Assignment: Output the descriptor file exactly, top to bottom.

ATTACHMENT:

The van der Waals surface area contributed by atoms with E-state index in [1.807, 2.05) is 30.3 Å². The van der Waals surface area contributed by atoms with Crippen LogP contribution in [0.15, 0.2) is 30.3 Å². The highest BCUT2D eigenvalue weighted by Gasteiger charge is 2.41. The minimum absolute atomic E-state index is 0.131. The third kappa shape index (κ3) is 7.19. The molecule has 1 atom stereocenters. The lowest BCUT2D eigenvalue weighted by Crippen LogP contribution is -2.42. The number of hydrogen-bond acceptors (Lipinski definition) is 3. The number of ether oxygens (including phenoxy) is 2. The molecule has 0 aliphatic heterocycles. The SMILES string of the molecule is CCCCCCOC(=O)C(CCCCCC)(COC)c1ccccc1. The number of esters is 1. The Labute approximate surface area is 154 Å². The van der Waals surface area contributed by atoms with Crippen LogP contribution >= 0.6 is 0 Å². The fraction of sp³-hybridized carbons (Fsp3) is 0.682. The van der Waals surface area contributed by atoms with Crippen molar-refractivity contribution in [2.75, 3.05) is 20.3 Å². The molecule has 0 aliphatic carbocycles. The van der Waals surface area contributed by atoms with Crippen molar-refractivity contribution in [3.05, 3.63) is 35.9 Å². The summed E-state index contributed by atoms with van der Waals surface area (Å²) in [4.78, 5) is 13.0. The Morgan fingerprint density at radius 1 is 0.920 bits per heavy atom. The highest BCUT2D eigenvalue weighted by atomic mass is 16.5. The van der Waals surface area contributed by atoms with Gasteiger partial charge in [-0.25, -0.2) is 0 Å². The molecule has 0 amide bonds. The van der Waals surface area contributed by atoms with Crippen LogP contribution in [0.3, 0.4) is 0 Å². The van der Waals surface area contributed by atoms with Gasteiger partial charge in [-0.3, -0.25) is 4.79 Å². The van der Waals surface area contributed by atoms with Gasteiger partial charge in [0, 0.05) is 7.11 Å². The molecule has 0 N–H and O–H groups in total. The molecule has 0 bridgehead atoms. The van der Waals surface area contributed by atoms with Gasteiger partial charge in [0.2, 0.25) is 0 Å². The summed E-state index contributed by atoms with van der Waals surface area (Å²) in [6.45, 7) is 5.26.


The van der Waals surface area contributed by atoms with E-state index in [1.807, 2.05) is 30.3 Å². The van der Waals surface area contributed by atoms with Crippen LogP contribution in [0.15, 0.2) is 30.3 Å². The highest BCUT2D eigenvalue weighted by Gasteiger charge is 2.41. The minimum absolute atomic E-state index is 0.131. The third kappa shape index (κ3) is 7.19. The molecule has 1 atom stereocenters. The lowest BCUT2D eigenvalue weighted by Crippen LogP contribution is -2.42. The number of hydrogen-bond acceptors (Lipinski definition) is 3. The number of ether oxygens (including phenoxy) is 2. The molecule has 0 aliphatic heterocycles. The SMILES string of the molecule is CCCCCCOC(=O)C(CCCCCC)(COC)c1ccccc1. The number of esters is 1. The Labute approximate surface area is 154 Å². The van der Waals surface area contributed by atoms with Crippen LogP contribution >= 0.6 is 0 Å². The fraction of sp³-hybridized carbons (Fsp3) is 0.682. The van der Waals surface area contributed by atoms with Crippen molar-refractivity contribution in [2.75, 3.05) is 20.3 Å². The molecule has 0 aliphatic carbocycles. The van der Waals surface area contributed by atoms with Crippen molar-refractivity contribution in [3.05, 3.63) is 35.9 Å². The summed E-state index contributed by atoms with van der Waals surface area (Å²) in [4.78, 5) is 13.0. The Morgan fingerprint density at radius 1 is 0.920 bits per heavy atom. The highest BCUT2D eigenvalue weighted by atomic mass is 16.5. The van der Waals surface area contributed by atoms with Gasteiger partial charge in [-0.25, -0.2) is 0 Å². The molecule has 0 amide bonds. The van der Waals surface area contributed by atoms with Crippen LogP contribution in [0.3, 0.4) is 0 Å². The van der Waals surface area contributed by atoms with Gasteiger partial charge in [-0.3, -0.25) is 4.79 Å². The van der Waals surface area contributed by atoms with Gasteiger partial charge in [0, 0.05) is 7.11 Å². The molecule has 0 N–H and O–H groups in total. The molecule has 0 bridgehead atoms. The van der Waals surface area contributed by atoms with Gasteiger partial charge in [0.2, 0.25) is 0 Å². The summed E-state index contributed by atoms with van der Waals surface area (Å²) in [6.45, 7) is 5.26.